Background and aims: Familial dysbetalipoproteinemia (FD), characterized by remnant lipoprotein accumulation and premature cardiovascular disease, occurs in homozygous carriers of the APOE ε2 allele, but genetic predisposition alone does not suffice for the clinical phenotype. Cross-sectional studies suggest that a second metabolic hit – notably adiposity or insulin resistance – is required, but the association between these risk factors and development of FD has not been studied prospectively. Methods: For this study, we evaluated 18,987 subjects from two large prospective Dutch population-based cohorts (PREVEND and Rotterdam Study) of whom 118 were homozygous APOE ε2 carriers. Of these, 69 subjects were available for prospective analyses. Dyslipidemia – likely to be FD – was defined as fasting triglyceride (TG) levels >3 mmol/L in untreated subjects or use of lipid lowering medication. The effect of weight, body mass index (BMI), waist circumference, type 2 diabetes mellitus and non-TG metabolic syndrome on development of dyslipidemia was investigated. Results: Eleven of the 69 ε2ε2 subjects (16%) developed dyslipidemia – likely FD – during follow-up. Age-, sex- and cohort-adjusted risk factors for the development of FD were BMI (OR 1.19; 95%CI 1.04–1.39), waist circumference (OR 1.26 95%CI 1.01–1.61) and presence of non-TG metabolic syndrome (OR 4.39; 95%CI 1.04–18.4) at baseline. Change in adiposity during follow-up was not associated with development of dyslipidemia. Conclusions: Adiposity increases the risk of developing an FD-like lipid phenotype in homozygous APOE ε2 subjects. These results stress the importance of healthy body weight in subjects at risk of developing FD.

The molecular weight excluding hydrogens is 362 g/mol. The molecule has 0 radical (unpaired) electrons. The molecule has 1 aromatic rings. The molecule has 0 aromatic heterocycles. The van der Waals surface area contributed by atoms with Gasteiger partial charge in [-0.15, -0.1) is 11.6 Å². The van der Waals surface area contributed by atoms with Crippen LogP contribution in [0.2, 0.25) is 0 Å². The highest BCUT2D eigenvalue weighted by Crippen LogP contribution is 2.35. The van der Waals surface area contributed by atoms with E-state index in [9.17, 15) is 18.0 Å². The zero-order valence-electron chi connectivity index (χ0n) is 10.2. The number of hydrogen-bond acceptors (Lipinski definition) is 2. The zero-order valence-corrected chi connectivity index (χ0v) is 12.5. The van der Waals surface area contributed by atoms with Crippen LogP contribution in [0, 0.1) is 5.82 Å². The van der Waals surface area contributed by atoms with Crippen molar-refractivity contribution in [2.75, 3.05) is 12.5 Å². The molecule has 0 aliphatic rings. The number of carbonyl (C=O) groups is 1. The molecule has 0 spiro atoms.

|Number of pages||6|
|Early online date||20 Apr 2021|
|Publication status||Published - May 2021|
Bibliographical noteFunding Information:
The Dutch Kidney Foundation supported the infrastructure of the PREVEND program from 1997 to 2003 (Grant E.033). The University Medical Center Groningen supported the infrastructure from 2003 to 2006. Dade Behring, Ausam, Roche, and Abbott financed laboratory equipment and reagents by which various laboratory determinations could be performed. The Rotterdam Study is supported by the Erasmus Medical Center and Erasmus University Rotterdam, The Netherlands Organization for Scientific Research (NWO), The Netherlands Organization for Health Research and Development (ZonMW), the Research Institute for Diseases in the Elderly (RIDE), The Netherlands Genomics Initiative, the Ministry of Education, Culture and Science, the Ministry of Health, Welfare and Sports, the European Commission (DG XII), and the Municipality of Rotterdam.
© 2021 The Authors